And Habitat for Humanity needs the help. Thomas said demand for Habitat’s housing has ticked up in recent months. And while finding volunteers is no problem, corporate support has dropped off as the economy struggles to recover. “Our donor database is very strong, but we are not doing as well in the corporate world as we’d like,” Thomas said. “We have a couple of corporations that support us very well, but it seems with the economy a lot of business have really pulled back their non-profit giving.  “Folks like to come out and get sweaty and dirty and feel good about what they do. Getting volunteers is not an issue, but getting money to build houses is.”Citadel football players are not in a position to help in that regard. But they may be some day, and coach Higgins hopes these experiences open their eyes to the world around them.  “It’s a great way for them to understand that life is not about them,” he said. “It’s about others, and the more they give back to the community and society, the better off they will be.”At the same time, working together away from the football field fosters a team unity that’s hard to build otherwise, Higgins said. When a running back hammers nails in the wrong way, the good-natured ribbing that ensues is important.

“Last year, when we put a roof on a building, everyone was tired and sunburned when we got done,” Douglas said. “But it was a great experience. Working hard on a project like that that you can all take pride in, you can’t fake that.”

Yielding Returns to El Cid as Assistant Football Coach

June 7, 2012


Scott Yielding, a member of the Class of 1993, is returning to The Citadel as a member of the football coaching staff and will work with the Bulldog tight ends.

Yielding spent the past four years at Oklahoma State as assistant director of football operations and assistant director of recruiting. Included in his responsibilities were film breakdown, quality control and situational tendencies of opponents. He also recruited, coordinated and selected walk-on players for the Cowboy roster. In his position as assistant director of recruiting, Yielding coordinated prospect communication and official and unofficial visits, served as the liaison between the Oklahoma State football program and high school coaches and acquired, maintained and evaluated prospect film. With Yielding on the staff, the Cowboys were recognized as producing some of the nation’s finest recruiting classes.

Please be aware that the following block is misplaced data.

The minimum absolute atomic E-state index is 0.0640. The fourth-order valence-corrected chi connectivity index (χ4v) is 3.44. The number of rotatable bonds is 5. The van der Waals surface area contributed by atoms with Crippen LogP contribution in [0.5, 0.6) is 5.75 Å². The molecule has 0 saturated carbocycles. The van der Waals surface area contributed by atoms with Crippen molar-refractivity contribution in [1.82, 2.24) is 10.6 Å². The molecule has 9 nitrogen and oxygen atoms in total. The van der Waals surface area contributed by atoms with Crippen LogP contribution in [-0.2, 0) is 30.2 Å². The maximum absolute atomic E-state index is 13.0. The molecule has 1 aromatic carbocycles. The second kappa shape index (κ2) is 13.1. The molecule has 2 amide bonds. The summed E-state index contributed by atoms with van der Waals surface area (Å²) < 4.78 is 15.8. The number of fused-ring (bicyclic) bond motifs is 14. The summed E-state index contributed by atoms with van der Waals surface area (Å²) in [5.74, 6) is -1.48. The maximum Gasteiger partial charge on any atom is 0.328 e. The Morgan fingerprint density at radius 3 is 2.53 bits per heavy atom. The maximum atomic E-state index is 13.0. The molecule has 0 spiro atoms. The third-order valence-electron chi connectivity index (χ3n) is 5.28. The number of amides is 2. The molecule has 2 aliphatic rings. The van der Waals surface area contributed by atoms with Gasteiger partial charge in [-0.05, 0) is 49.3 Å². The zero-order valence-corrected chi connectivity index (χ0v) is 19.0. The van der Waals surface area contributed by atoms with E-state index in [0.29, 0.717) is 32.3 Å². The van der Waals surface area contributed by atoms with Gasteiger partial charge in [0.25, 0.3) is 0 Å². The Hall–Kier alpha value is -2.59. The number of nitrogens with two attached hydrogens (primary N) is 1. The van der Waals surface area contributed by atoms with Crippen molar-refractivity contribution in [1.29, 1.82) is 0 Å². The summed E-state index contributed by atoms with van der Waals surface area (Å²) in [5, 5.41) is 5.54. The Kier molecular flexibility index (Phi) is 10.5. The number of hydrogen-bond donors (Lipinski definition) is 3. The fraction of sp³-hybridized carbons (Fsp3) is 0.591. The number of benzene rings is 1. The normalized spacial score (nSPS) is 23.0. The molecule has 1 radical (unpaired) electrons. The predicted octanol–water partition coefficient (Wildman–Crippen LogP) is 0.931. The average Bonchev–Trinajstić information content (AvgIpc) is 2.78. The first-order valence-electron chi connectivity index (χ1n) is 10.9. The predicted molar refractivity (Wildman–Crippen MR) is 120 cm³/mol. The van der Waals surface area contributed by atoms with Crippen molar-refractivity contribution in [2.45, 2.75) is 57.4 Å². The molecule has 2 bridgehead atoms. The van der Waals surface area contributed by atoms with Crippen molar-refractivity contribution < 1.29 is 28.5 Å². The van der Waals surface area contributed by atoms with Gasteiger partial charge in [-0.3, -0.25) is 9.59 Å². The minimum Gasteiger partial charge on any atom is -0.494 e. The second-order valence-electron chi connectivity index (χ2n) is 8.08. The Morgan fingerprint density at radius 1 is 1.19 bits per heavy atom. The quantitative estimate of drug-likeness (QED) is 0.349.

“We are very excited to welcome Scott Yielding and his wife, Valerie, to The Citadel football staff,” said Bulldog head coach Kevin Higgins. “Scott comes highly recommended from Bill Young, the defensive coordinator at Oklahoma State whom I worked with in Detroit. As a Citadel alumnus, Scott will be a valuable asset to our players and staff. His experience and knowledge will prove to be invaluable to our organization.”

During his stay in Stillwater, Oklahoma State posted a record of 41-11, including a 23-3 slate the past two years. In 2011 the Cowboys finished 12-1, won the Big XII title and defeated Stanford in the Fiesta Bowl to earn the No. 3 spot in the final national polls. The previous season Oklahoma State finished No. 10 in the country, shared the Big XII South championship and was victorious over Arizona in the Alamo Bowl.

“Returning to my alma mater to coach football is a dream come true,” said Yielding. “I believe in the mission of The Citadel, and I look forward to making a positive contribution to the efforts of our coaching staff and cadet-student-athletes.”  Prior to his stint at Oklahoma State, Yielding spent 10 years coaching on the high school level, beginning his career at North Charleston High School (1998-00) and then coaching at four different schools in Georgia.

Yielding earned his bachelor’s degree in history from The Citadel in 1993 and received a master’s degree in secondary education from The Military College of South Carolina in 1998. While a graduate student he worked in the office of admissions and served as NCAA and academic liaison to the football program.  His father, Jack, is a member of The Citadel Class of 1958 and was a fullback on the Bulldog football team.